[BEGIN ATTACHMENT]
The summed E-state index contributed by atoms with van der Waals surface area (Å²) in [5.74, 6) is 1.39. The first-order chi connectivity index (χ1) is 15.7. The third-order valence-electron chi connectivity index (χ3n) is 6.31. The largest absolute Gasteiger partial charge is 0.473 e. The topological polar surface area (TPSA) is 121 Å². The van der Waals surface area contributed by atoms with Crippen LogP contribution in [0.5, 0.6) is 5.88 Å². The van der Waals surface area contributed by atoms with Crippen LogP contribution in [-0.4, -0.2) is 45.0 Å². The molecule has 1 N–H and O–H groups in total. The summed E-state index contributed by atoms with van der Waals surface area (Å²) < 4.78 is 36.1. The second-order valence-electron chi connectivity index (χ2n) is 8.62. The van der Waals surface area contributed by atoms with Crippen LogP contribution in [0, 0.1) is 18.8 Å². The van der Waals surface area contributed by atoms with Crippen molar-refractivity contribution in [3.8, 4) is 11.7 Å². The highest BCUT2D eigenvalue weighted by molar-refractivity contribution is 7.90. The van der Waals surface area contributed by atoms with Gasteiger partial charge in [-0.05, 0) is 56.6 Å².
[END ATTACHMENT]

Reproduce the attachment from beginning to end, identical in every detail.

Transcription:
The summed E-state index contributed by atoms with van der Waals surface area (Å²) in [5.74, 6) is 1.39. The first-order chi connectivity index (χ1) is 15.7. The third-order valence-electron chi connectivity index (χ3n) is 6.31. The largest absolute Gasteiger partial charge is 0.473 e. The topological polar surface area (TPSA) is 121 Å². The van der Waals surface area contributed by atoms with Crippen LogP contribution in [0.5, 0.6) is 5.88 Å². The van der Waals surface area contributed by atoms with Crippen LogP contribution in [-0.4, -0.2) is 45.0 Å². The molecule has 1 N–H and O–H groups in total. The summed E-state index contributed by atoms with van der Waals surface area (Å²) < 4.78 is 36.1. The second-order valence-electron chi connectivity index (χ2n) is 8.62. The van der Waals surface area contributed by atoms with Crippen LogP contribution in [0, 0.1) is 18.8 Å². The van der Waals surface area contributed by atoms with Crippen molar-refractivity contribution in [3.8, 4) is 11.7 Å². The highest BCUT2D eigenvalue weighted by molar-refractivity contribution is 7.90. The van der Waals surface area contributed by atoms with Gasteiger partial charge in [-0.05, 0) is 56.6 Å².